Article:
Monday, 3 January 2011

Mass bird deaths puzzle Arkansas town

January 3, 2011 – 7:03 am

With their vague allusions to Biblical plagues and a classic Hitchcock movie, flocks of dead birds falling from the sky make for an especially gripping whodunnit.

So it was in Beebe, Arkansas, as midnight approached on New Year’s Eve, when thousands of redwing blackbirds and at least one duck plummeted to Earth for no obvious reason.

Within just a few minutes over about a kilometer and a half, it was raining birds; they fell onto houses and lawns,
dead as Monty Python’s Norwegian Blue parrot.

A wildlife officer responding to an emergency call reported that he arrived on the scene as birds were still falling around him, some of them still alive.

By daybreak, teams of workers in hazardous materials suits had been dispatched to stoop and scoop from lawns and roofs, and to save some carcasses for autopsies.

Residents watched from windows and kept children and dogs indoors, fearful of viruses or toxins.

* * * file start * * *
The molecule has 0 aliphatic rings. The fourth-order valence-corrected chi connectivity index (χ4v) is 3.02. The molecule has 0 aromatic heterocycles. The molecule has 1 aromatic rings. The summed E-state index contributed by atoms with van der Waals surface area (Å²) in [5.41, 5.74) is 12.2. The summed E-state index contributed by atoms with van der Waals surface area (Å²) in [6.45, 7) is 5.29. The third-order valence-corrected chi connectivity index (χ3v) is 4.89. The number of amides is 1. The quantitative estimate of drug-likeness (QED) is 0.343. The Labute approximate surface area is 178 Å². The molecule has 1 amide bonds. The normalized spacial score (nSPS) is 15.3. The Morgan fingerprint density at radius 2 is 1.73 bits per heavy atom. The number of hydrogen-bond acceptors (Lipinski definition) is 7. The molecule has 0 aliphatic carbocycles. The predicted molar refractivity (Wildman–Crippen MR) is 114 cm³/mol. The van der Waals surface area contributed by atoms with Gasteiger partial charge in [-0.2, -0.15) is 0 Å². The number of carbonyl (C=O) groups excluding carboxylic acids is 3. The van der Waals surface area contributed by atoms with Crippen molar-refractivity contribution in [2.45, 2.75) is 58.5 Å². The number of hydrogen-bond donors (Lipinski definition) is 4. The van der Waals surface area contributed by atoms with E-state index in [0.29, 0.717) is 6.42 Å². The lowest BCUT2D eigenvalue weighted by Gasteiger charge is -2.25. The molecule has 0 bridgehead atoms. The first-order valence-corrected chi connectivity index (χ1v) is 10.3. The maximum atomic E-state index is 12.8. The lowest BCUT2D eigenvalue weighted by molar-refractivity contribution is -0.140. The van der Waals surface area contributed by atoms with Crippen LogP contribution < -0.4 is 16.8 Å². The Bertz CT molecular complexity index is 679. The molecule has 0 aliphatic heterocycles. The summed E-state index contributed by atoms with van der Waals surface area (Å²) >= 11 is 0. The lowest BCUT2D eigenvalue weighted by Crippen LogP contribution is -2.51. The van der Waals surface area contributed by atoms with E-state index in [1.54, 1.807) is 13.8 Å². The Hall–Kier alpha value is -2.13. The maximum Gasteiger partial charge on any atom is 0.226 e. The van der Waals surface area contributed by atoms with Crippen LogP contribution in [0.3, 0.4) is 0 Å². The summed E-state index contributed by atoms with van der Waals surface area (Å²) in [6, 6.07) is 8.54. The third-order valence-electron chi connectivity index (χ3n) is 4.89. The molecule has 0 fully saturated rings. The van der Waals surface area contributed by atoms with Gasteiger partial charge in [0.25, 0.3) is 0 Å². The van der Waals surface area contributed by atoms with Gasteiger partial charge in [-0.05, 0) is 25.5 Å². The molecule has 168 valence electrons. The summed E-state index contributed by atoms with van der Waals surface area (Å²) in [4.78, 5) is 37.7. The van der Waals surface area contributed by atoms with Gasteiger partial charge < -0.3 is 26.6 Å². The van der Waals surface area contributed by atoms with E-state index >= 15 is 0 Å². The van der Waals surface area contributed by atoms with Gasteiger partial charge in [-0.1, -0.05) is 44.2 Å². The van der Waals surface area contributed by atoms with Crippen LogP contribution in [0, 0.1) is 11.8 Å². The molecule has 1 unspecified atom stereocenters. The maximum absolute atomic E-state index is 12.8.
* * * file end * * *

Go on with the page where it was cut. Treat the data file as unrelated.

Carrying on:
“This is the only bird I have seen alive,” said a local television reporter, squatting on a Beebe sidewalk beside a disoriented looking warbler.

“He seems to be injured, just walking in circles and not making any sounds, and he can’t fly,” she said, before cutting to footage of 10 live birds perched in a tree.

Several dozen of the Arkansas carcasses were sent for autopsies, which begin on Monday.

The Arkansas incident is not the first involving massive bird deaths: Others have included the missing sparrows of Hobart, Australia, and the dead mallards of Idaho.

In 2007 in Austin, Texas, so many birds fell around the state capitol that police closed it for safety.

Karen Rowe, an ornithologist with the Arkansas Game and Fish Commission, said massive bird deaths are relatively common, for various reasons.

A strong storm had moved through the area on Friday, and birds can be carried against their will high into the cold, thin air, where they can freeze.

Likewise, they could have been struck by lightning or hail. New Year’s Eve fireworks could also have traumatized the birds as they passed near a party, Ms. Rowe said.

It is unlikely to have been a case of poisoning, Ms. Rowe said, although that would not be unprecedented and blackbirds are often regarded as pests.

In 2009 in Franklin Township, New Jersey, hundreds of European Starlings died in a controlled kill by the United States Department of Agriculture, which left out poisoned bird-food but neglected to tell anyone until the birds turned up dead.

Previous mass bird deaths have led to speculation about West Nile Virus and avian flu, which is likely to be part of the investigation.

National Post

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